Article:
Reflections on Montserrat: Have We Become a Nation Driven by Bad Mind and Envy Towards Each Other?

We need to bring the dream and hopes of all our unsung heroes, from Jahramba to Dip Wade, Bam Tuitt, Nan Hixon, and Jane Dyer to fruition.

Reflections on Montserrat: Have We Become a Nation Driven by Bad Mind and Envy Towards Each Other?

Let us make 2019 as the year of progress for Montserrat. We as a people not only have the capacity to produce creatively but also to excel.

It’s been a while since I last penned an article. During that time, much has happened. Jerry “ Ramba” Ponde, Leonard “ Dip” Wade, and others have migrated to the great divide. Both deceased were good men. The former known for his unorthodox grammar, and the latter, a man with a heart of gold.

Many Montserratians continue to show disgust in their elected Government, and I continue to ponder if Montserratians understand the true significance of love, unity and progress. The truth is that we are no longer our brother’s and sister’s keeper. We have sadly practiced and have now managed to perfect the art of bad mind, envy and grudge.

Recently whilst in Jamaica I had time to reflect on Montserrat; my place of birth; home to many unsung heroes. Anthony “ Pops” Morris, William “ Ruler” Murraine, Justin “ Hero” Cassell, Ras Kitaka, Herman “ Cupid” Francis, Austin White, Kelvin “ Tabu” Duberry, Tony Bramble, Basil Chambers, Glendina Taylor, and Tommy Blanko to name a few.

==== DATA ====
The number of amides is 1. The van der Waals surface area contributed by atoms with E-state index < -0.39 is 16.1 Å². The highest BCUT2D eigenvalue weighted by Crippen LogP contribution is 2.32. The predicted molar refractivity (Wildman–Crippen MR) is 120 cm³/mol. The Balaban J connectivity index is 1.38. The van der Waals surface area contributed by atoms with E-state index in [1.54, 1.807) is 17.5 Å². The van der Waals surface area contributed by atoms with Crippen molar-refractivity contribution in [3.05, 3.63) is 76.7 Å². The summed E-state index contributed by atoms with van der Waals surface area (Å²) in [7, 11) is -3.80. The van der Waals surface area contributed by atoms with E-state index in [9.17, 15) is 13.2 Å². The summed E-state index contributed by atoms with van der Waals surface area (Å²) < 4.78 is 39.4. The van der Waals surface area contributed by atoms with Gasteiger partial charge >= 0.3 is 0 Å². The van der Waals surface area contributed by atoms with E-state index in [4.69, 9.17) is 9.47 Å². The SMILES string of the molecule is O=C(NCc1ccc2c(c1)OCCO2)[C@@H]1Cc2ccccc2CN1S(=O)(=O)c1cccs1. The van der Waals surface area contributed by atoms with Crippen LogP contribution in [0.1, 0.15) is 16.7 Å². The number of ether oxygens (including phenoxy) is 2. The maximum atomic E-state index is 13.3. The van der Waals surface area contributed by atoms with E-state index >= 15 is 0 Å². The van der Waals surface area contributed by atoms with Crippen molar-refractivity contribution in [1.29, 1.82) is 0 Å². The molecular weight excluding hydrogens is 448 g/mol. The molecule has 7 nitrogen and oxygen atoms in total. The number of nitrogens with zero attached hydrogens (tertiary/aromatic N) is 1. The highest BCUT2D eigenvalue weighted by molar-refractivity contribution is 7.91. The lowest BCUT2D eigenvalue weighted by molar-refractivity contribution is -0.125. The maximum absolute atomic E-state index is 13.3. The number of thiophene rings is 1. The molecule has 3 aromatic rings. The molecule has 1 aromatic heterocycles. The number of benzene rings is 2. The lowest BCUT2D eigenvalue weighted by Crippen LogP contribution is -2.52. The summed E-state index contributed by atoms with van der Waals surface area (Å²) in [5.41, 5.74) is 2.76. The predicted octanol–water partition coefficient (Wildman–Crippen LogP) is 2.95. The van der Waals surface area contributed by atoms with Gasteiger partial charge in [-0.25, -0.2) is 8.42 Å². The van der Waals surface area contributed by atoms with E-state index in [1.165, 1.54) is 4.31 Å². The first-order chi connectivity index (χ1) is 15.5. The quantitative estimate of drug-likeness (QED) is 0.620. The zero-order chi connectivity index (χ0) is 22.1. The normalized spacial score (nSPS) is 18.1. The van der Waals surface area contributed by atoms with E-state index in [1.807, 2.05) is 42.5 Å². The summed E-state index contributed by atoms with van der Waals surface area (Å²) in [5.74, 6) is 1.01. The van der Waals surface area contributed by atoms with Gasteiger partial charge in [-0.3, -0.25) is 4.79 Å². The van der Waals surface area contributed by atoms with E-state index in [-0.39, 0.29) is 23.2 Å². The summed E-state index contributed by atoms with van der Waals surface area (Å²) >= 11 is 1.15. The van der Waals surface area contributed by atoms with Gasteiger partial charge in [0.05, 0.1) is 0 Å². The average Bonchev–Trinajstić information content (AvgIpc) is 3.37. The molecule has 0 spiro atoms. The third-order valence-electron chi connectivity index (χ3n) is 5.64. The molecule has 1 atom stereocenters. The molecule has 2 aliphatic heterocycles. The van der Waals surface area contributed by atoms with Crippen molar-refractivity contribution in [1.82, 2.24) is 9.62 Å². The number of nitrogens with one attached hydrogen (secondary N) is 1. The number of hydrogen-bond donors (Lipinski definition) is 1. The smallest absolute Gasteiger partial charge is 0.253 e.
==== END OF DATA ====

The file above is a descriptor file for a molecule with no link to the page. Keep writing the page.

The truth is that we need to do more to honour our outstanding sons and daughters before they depart this great life. What seems to have been taking place on the contrary is that those in positions of so-called power on Montserrat are most competent at stifling progress.

The Government of Montserrat recently declined to assist me with my economic cost to undertake a six month – conversion law Course in Jamaica. A course that is supposed to make me qualified to practice law in the Region, even though I was called to the bar in Montserrat almost fifteen years ago. Even though also, I am a national of Montserrat. Communication received from Senior persons within Human Resources on the island decided I did not meet the criteria. What was this criteria I wondered? In Montserrat, criteria is sometimes designed to match personalities and family ancestry. I smiled, for I have long passed the stage of being controlled. That same dependency that colonialism permits. Hopefully, those who most need assistance in the future, will not suffer the same fate.

It is important that we as a people support our own. Our people are our greatest asset and resource. The truth is that unless there is a major reshuffling of the players in the civil service, Montserrat will remain stagnant. There are too many top civil servants seemingly with personal agendas. Their vision does not come over as progress for Montserrat or its citizens. In fact many of them can be seen as selfish, and are guided by a bad mind mentality. Earl “ Hustler” Browne addressed such attitudes in his song, entitled “ power brokers”. This has been a problem for years. It needs to be addressed.